BEIRUT — Lebanon’s new Prime Minister Najib Mikati pledged Friday to gain control of one of the world’s worst economic meltdowns, saying lifting subsidies would be critical for the small country’s government formed after a year of political stalemate.

Holding back tears, Mikati, one of the richest men in the country, said he recognized the pain of Lebanese mothers who cannot feed their children or find aspirin to ease their ailments, as well as to students whose parents can no longer afford to send them to school.

“The situation is difficult but not impossible to deal with if we cooperate,” Mikati told reporters at the presidential palace, where the new government line-up was announced.

Lebanon has been without a fully empowered government since the catastrophic Aug. 4, 2020 explosion at Beirut port, which forced the resignation of then Prime Minister Hassan Diab’s government. An economic meltdown unfolding since 2019 has been made worse by the deadlock among rival political groups— who bickered over distribution of power and roles in the new government.

The new government faces a mammoth task that few believe can be surmounted, including undertaking critically needed reforms. Among its first tasks will be managing public anger and tensions resulting from the lifting of fuel subsidies expected by the end of the month.

Lebanon’s foreign reserves have been running dangerously low, and the central bank in the import-dependent country said it is no longer able to support the country’s $6 billion subsidy program.

The government is also expected to overseeing a financial audit of the Central Bank, and resume negotiations with the International Monetary Fund for a rescue package.

The agreement breaks a 13-month deadlock that saw the country slide deeper into financial chaos and poverty over the past year.

A date for parliament to convene to approve the government and its plan has not yet been announced.

The new Cabinet of 24 ministers headed by Mikati, a billionaire businessman, was announced by the president’s office and later by the Secretary-General of the Council of Ministers, Mahmoud Makkieh. Ministers were handpicked by the same politicians who have ruled the country for the past decades, blamed by many for the corruption and mismanagement that led to the country’s current crisis.

Many members of the new Cabinet are experts in their fields, including Firas Abiad, director general of the Rafik Hariri University Hospital, the public hospital leading the coronavirus fight. Abiad, who has won praise for his transparency in handling the pandemic, was named health minister. A top Central Bank official, Youssef Khalil, was appointed as finance minister, and Bassam Mawlawi, a judge, is the new interior minister.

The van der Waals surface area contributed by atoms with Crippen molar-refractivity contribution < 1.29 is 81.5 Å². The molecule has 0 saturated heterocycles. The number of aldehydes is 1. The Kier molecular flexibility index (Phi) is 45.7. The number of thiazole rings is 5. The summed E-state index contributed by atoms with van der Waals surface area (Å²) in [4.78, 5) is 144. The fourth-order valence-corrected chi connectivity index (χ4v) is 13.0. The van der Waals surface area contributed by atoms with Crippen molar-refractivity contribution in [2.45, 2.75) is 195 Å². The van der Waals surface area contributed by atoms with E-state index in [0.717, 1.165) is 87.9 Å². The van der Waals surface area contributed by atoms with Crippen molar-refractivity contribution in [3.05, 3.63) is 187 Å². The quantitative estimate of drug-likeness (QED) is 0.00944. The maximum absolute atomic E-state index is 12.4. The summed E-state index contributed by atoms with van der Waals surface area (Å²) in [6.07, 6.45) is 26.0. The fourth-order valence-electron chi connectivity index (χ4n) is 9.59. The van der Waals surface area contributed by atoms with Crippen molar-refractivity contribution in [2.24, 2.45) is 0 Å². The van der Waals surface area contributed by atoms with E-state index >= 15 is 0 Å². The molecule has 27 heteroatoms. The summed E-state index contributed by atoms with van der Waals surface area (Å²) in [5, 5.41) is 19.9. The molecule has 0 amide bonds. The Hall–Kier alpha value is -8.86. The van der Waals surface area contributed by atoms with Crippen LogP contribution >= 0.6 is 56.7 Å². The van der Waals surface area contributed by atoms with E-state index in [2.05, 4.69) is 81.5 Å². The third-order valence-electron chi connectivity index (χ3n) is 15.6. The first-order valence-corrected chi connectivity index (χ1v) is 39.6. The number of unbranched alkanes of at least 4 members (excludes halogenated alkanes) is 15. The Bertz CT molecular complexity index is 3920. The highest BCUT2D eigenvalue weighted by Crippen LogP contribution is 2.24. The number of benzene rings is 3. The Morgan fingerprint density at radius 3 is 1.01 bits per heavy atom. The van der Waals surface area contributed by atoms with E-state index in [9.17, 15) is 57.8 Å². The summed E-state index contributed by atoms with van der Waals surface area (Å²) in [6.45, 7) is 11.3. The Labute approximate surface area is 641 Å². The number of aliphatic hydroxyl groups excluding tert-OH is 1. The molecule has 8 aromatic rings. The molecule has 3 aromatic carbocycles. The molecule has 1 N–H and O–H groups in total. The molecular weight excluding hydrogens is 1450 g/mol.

The new Cabinet is also expected to oversee general elections scheduled for next year.

Mikati, who hails from the impoverished northern city of Tripoli, was tasked with forming a new government in July. He was twice prime minister – in 2005 and again from 2011 to 2013 – and is widely considered to be part of the same political class that brought the country to bankruptcy.

“I hope we can fulfill people’s aspirations and at least stop the collapse,” he said Friday. He said the government will launch a rescue plan for the country.

It was not immediately clear what sudden compromise resulted in the breakthrough Friday. The announcement of a new government comes after renewed U.S. and French pressure to form a Cabinet as Lebanon’s economic unraveling reached a critical point that risked a social explosion. Crippling shortages in fuel and medicine threatened to shut down hospitals, bakeries and the country’s internet and caused friction, sometimes violence, in long queues to fill up vehicles.

The currency has lost 90 percent of its value to the dollar since October 2019, driving hyperinflation and plunging more than half the population in poverty.

Salem Zahran, a Lebanese journalist and political analyst, said a new government provides a “dose of oxygen” for Lebanese whose lives have been upended by the crisis.

“A positive shock has happened, but we have to see how the government will work, and how they will negotiate with the IMF,” Zahran said.

In the hours since the government formation, the national currency gained strength in the black market, rising to 15,000 to the dollar down from 19,000.

Mikati became a favorite for the post earlier this year after he was endorsed by most of Lebanon’s political parties, including the powerful Iran-backed militant Hezbollah group and the other major Shiite party, Amal, led by Parliament Speaker Nabih Berri. Mikati was also endorsed by former Sunni prime ministers including former Prime Minister Saad Hariri, who abandoned efforts to form a government earlier this year after failing for over eight months to agree with President Michel Aoun on the Cabinet’s makeup.

The international community has refused to help Lebanon financially before wide reforms are implemented to fight widespread corruption and mismanagement.

Alain Aoun, a member of parliament representing the largest Christian block close to the Lebanese president, said international pressure and “signals” from the Americans and the Iranians that they have no conditions or reservations over the shape of the government accelerated an agreement between the internal rival parties.

“The American message was really pushing forward for the government to be formed,” he said, while the same message came from Iran’s president in a phone call with French President Emmanuel Macron.